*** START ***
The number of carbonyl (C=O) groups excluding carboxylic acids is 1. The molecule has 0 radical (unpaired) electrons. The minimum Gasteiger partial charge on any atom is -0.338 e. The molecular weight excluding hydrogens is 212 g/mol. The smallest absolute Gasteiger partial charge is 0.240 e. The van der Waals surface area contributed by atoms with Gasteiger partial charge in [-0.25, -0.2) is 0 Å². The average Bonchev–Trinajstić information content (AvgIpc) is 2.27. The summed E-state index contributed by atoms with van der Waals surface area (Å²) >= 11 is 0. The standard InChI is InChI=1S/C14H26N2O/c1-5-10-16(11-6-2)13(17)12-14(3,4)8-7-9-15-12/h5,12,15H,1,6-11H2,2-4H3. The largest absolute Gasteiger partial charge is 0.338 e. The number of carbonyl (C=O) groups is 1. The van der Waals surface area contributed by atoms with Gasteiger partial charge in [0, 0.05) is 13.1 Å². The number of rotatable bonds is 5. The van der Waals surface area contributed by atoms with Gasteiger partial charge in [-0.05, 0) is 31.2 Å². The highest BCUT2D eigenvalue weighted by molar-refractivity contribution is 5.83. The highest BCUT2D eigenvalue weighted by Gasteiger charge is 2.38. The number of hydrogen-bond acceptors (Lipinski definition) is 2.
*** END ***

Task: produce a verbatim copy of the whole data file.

The number of carbonyl (C=O) groups excluding carboxylic acids is 1. The molecule has 0 radical (unpaired) electrons. The minimum Gasteiger partial charge on any atom is -0.338 e. The molecular weight excluding hydrogens is 212 g/mol. The smallest absolute Gasteiger partial charge is 0.240 e. The van der Waals surface area contributed by atoms with Gasteiger partial charge in [-0.25, -0.2) is 0 Å². The average Bonchev–Trinajstić information content (AvgIpc) is 2.27. The summed E-state index contributed by atoms with van der Waals surface area (Å²) >= 11 is 0. The standard InChI is InChI=1S/C14H26N2O/c1-5-10-16(11-6-2)13(17)12-14(3,4)8-7-9-15-12/h5,12,15H,1,6-11H2,2-4H3. The largest absolute Gasteiger partial charge is 0.338 e. The number of carbonyl (C=O) groups is 1. The van der Waals surface area contributed by atoms with Gasteiger partial charge in [0, 0.05) is 13.1 Å². The number of rotatable bonds is 5. The van der Waals surface area contributed by atoms with Gasteiger partial charge in [-0.05, 0) is 31.2 Å². The highest BCUT2D eigenvalue weighted by molar-refractivity contribution is 5.83. The highest BCUT2D eigenvalue weighted by Gasteiger charge is 2.38. The number of hydrogen-bond acceptors (Lipinski definition) is 2.